Changing Connotations in P/CVE Through Words in Music

Similarly-sounding words, or the same terms, put in a different context, could be key to helping vulnerable persons stay away from harmful texts, videos, or audio. When we listen to music, for instance, and when we hear an artist use an image, metaphor or simile, the whole rhyme, sentence, or stanza will affect the attentive listeners.

Thus, a word with a positive denotation in the glossary of a social group, small or large, but which is seen as negative by society, can have a more negative connotation, by consequence. Conversely, a word seen as negative in an in-group belonging to a subculture can become more positive in meaning.

Two notes of caution

Some members of a group, to be cautious, choose to live in a bubble – either not consuming mainstream content or only the kind which subsumes in their larger group’s set of permissible media. It is, however, likely that their families or friends are not caught in the same bubble. When instances of frustration prompt a person to rejoin a family setting, then, that which music conveys, and that which a moderate social group – and society as a whole – prefers, can have the power to change certain beliefs.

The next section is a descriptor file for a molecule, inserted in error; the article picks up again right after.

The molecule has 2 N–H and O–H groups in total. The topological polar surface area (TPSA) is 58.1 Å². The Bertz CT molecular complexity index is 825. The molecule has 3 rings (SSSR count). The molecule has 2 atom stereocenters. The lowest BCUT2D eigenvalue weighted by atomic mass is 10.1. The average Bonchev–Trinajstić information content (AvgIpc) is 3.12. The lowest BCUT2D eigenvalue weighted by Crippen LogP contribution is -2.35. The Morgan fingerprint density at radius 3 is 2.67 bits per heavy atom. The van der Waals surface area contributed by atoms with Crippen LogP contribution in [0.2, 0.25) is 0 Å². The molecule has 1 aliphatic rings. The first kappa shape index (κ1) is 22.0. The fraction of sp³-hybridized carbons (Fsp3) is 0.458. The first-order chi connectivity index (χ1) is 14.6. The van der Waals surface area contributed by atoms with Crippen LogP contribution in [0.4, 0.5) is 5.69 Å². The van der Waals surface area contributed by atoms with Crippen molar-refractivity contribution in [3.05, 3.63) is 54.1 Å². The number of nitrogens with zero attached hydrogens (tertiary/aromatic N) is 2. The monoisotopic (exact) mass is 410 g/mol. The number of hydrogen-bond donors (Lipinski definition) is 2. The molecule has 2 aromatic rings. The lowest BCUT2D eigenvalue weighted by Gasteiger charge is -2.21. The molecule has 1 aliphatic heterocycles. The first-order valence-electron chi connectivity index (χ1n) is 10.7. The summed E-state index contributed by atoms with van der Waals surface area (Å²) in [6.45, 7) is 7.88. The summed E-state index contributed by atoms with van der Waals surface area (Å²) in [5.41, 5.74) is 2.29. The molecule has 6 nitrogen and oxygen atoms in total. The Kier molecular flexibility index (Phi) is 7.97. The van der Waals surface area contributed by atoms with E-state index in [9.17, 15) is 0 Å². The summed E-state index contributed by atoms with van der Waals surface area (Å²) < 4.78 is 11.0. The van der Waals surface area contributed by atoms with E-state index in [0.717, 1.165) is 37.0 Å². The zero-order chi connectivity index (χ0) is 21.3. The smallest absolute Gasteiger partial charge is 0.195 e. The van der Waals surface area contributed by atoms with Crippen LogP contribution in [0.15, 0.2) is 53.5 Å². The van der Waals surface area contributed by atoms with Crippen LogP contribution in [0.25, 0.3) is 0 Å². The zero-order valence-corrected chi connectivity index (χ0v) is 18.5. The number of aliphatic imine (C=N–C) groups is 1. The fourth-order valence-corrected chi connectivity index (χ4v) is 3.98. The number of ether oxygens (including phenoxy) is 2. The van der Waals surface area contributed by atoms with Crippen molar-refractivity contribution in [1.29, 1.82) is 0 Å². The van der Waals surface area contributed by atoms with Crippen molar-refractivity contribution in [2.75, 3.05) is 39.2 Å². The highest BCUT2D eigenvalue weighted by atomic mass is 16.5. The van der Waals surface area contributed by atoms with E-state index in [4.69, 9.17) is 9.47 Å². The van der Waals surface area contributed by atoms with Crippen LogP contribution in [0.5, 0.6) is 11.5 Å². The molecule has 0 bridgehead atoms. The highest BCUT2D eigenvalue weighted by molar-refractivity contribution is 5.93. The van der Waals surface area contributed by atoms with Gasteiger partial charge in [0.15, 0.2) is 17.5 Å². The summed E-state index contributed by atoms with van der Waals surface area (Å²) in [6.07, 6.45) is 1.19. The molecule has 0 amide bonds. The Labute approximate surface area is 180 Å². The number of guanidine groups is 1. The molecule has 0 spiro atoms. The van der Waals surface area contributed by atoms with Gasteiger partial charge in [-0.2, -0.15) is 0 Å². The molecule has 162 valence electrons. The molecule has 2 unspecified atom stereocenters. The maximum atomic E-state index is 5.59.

Again, to be cautious, it is crucial that the content of the musical track or song be truthful. One will not convince an extremist of things that he or she deems completely nonsensical – even though a moment of alienation can cause that person to call established self-truths into question. The better way is honest, credible, and authoritative content, whereas one single term can make a difference. If this is combined with sound or melodic acoustics, on the emotional level, the effect can be considerable.

Thorsten Koch, MA, PgDip
25 July 2021

Author: author

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